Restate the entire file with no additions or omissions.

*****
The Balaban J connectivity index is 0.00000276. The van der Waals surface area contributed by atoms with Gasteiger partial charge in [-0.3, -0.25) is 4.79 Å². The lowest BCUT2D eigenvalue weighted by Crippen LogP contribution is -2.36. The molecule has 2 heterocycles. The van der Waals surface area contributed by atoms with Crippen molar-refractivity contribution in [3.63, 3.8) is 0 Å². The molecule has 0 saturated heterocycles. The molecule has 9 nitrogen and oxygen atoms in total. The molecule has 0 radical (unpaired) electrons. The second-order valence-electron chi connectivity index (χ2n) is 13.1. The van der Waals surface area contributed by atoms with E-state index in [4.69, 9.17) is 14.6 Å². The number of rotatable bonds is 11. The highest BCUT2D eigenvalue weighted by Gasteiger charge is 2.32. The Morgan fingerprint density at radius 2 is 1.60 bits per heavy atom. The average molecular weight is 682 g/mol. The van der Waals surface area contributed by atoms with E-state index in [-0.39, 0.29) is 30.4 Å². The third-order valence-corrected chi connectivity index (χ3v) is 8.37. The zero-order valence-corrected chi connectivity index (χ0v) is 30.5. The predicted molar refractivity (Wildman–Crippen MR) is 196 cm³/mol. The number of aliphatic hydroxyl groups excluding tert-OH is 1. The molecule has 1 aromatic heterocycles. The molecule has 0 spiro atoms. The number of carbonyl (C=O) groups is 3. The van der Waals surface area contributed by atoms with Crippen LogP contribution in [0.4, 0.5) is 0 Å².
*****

The Balaban J connectivity index is 0.00000276. The van der Waals surface area contributed by atoms with Gasteiger partial charge in [-0.3, -0.25) is 4.79 Å². The lowest BCUT2D eigenvalue weighted by Crippen LogP contribution is -2.36. The molecule has 2 heterocycles. The van der Waals surface area contributed by atoms with Crippen molar-refractivity contribution in [3.63, 3.8) is 0 Å². The molecule has 0 saturated heterocycles. The molecule has 9 nitrogen and oxygen atoms in total. The molecule has 0 radical (unpaired) electrons. The second-order valence-electron chi connectivity index (χ2n) is 13.1. The van der Waals surface area contributed by atoms with E-state index in [4.69, 9.17) is 14.6 Å². The number of rotatable bonds is 11. The highest BCUT2D eigenvalue weighted by Gasteiger charge is 2.32. The Morgan fingerprint density at radius 2 is 1.60 bits per heavy atom. The average molecular weight is 682 g/mol. The van der Waals surface area contributed by atoms with E-state index in [-0.39, 0.29) is 30.4 Å². The third-order valence-corrected chi connectivity index (χ3v) is 8.37. The zero-order valence-corrected chi connectivity index (χ0v) is 30.5. The predicted molar refractivity (Wildman–Crippen MR) is 196 cm³/mol. The number of aliphatic hydroxyl groups excluding tert-OH is 1. The molecule has 1 aromatic heterocycles. The molecule has 0 spiro atoms. The number of carbonyl (C=O) groups is 3. The van der Waals surface area contributed by atoms with Crippen LogP contribution in [0.4, 0.5) is 0 Å².